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Faith, Ledyard & Faith, PLC dba Faith Law
Faith, Ledyard & Faith, PLC dba Faith Law

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Common causes of estate disputes in Arizona

There is a popular misconception that estate planning is reserved for the elderly and the super wealthy. While both of those groups are certainly encouraged to have an estate plan, the same could be said of everyone regardless of age or economic status. There are certain mistakes that you can avoid that can ensure that your estate goes through the probate process quickly and efficiently in Arizona.

Dying intestate

Not having an estate plan doesn’t exempt your estate from the probate process. In fact, it only serves to keep it tied up in the probate process even longer. While there is certainly more to a complete estate plan than simply having a will, your will is arguably the most important document. If you die intestate, anyone who files a motion claiming a stake in your estate can keep your estate tied up in court for months or years.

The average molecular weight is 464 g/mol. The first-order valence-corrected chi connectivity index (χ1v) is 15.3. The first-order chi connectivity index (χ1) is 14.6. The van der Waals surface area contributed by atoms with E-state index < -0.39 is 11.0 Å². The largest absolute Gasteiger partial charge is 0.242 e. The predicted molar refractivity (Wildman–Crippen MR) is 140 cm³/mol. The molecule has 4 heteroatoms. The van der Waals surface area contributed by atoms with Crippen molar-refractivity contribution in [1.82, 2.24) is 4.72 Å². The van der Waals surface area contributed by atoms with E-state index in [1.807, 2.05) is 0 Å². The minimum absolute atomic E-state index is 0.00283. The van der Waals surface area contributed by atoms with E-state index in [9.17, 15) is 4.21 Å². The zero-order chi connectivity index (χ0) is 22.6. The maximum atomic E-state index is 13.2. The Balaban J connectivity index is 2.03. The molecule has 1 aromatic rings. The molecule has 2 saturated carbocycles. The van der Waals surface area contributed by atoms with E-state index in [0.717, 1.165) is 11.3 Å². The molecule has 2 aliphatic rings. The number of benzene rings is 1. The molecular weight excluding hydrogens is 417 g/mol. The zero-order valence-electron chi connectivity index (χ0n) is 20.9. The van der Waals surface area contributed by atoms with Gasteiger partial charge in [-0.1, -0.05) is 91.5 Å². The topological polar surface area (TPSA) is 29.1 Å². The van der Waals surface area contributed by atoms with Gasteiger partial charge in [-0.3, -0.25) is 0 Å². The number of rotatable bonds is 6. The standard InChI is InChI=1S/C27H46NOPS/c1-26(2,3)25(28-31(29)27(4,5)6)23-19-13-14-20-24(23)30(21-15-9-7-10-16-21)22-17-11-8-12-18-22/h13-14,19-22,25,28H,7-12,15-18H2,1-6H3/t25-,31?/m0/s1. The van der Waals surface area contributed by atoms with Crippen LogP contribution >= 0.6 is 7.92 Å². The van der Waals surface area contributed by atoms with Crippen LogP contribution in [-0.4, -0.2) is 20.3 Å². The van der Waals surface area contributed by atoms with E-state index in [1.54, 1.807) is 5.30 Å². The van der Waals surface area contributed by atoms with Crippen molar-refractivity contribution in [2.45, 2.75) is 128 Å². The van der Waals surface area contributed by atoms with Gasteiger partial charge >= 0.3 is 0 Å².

Choosing the wrong executor

The executor that you choose should be someone who is trustworthy, responsible and organized. If you pick someone based solely on their status as a close friend or family member, you may have put your estate in jeopardy from the start. The executor you choose is responsible for getting important documents signed by other heirs and beneficiaries and ensuring that paperwork reaches the court promptly. Choosing the wrong executor can open your estate up to numerous disputes and other road bumps in the process.

Failure to update your estate plan

Divorces, the birth of new children and other life-changing events can create the need for you to update your estate plan. Failure to do so can lead to the potential of challenges being filed against your estate. It is a good idea to review your estate plan at least once a year to ensure that everything that should be included in your estate plan is in there.

Estate planning, whether creating a new plan or updating an existing one, is a legal process. You should consult an attorney to ensure that every aspect of your estate plan is legally binding.


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